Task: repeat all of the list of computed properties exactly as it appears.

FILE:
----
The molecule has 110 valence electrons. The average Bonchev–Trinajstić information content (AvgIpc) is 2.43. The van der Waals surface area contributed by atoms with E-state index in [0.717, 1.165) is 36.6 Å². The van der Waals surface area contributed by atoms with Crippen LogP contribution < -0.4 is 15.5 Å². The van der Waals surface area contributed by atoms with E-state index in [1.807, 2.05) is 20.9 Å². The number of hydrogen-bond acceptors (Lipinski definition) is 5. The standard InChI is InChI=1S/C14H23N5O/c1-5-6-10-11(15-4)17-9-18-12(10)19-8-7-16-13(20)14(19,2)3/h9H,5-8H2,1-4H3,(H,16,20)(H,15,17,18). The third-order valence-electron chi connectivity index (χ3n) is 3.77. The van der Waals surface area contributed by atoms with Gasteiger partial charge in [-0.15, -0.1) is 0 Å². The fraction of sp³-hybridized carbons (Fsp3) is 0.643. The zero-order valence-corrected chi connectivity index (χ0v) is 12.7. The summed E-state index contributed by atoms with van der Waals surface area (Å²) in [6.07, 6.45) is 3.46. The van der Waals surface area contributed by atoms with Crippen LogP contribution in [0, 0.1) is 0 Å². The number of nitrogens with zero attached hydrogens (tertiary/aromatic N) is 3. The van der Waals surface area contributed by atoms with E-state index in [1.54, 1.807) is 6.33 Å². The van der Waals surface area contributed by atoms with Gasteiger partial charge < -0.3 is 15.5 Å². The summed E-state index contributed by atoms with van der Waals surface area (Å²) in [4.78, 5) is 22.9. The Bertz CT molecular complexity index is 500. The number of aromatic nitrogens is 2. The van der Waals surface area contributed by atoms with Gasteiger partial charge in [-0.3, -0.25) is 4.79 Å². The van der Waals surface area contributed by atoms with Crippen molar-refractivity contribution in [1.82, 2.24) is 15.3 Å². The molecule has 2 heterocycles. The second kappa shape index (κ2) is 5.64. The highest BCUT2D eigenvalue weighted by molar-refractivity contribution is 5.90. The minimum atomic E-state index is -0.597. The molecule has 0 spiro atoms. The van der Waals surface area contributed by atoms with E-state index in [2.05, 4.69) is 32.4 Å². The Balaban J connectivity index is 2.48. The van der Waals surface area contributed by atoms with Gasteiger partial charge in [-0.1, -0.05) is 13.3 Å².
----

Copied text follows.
The molecule has 110 valence electrons. The average Bonchev–Trinajstić information content (AvgIpc) is 2.43. The van der Waals surface area contributed by atoms with E-state index in [0.717, 1.165) is 36.6 Å². The van der Waals surface area contributed by atoms with Crippen LogP contribution < -0.4 is 15.5 Å². The van der Waals surface area contributed by atoms with E-state index in [1.807, 2.05) is 20.9 Å². The number of hydrogen-bond acceptors (Lipinski definition) is 5. The standard InChI is InChI=1S/C14H23N5O/c1-5-6-10-11(15-4)17-9-18-12(10)19-8-7-16-13(20)14(19,2)3/h9H,5-8H2,1-4H3,(H,16,20)(H,15,17,18). The third-order valence-electron chi connectivity index (χ3n) is 3.77. The van der Waals surface area contributed by atoms with Gasteiger partial charge in [-0.15, -0.1) is 0 Å². The fraction of sp³-hybridized carbons (Fsp3) is 0.643. The zero-order valence-corrected chi connectivity index (χ0v) is 12.7. The summed E-state index contributed by atoms with van der Waals surface area (Å²) in [6.07, 6.45) is 3.46. The van der Waals surface area contributed by atoms with Crippen LogP contribution in [0, 0.1) is 0 Å². The number of nitrogens with zero attached hydrogens (tertiary/aromatic N) is 3. The van der Waals surface area contributed by atoms with E-state index in [1.54, 1.807) is 6.33 Å². The van der Waals surface area contributed by atoms with Gasteiger partial charge < -0.3 is 15.5 Å². The summed E-state index contributed by atoms with van der Waals surface area (Å²) in [4.78, 5) is 22.9. The Bertz CT molecular complexity index is 500. The number of aromatic nitrogens is 2. The van der Waals surface area contributed by atoms with Gasteiger partial charge in [-0.3, -0.25) is 4.79 Å². The van der Waals surface area contributed by atoms with Crippen molar-refractivity contribution in [1.82, 2.24) is 15.3 Å². The molecule has 2 heterocycles. The second kappa shape index (κ2) is 5.64. The highest BCUT2D eigenvalue weighted by molar-refractivity contribution is 5.90. The minimum atomic E-state index is -0.597. The molecule has 0 spiro atoms. The van der Waals surface area contributed by atoms with E-state index in [2.05, 4.69) is 32.4 Å². The Balaban J connectivity index is 2.48. The van der Waals surface area contributed by atoms with Gasteiger partial charge in [-0.1, -0.05) is 13.3 Å².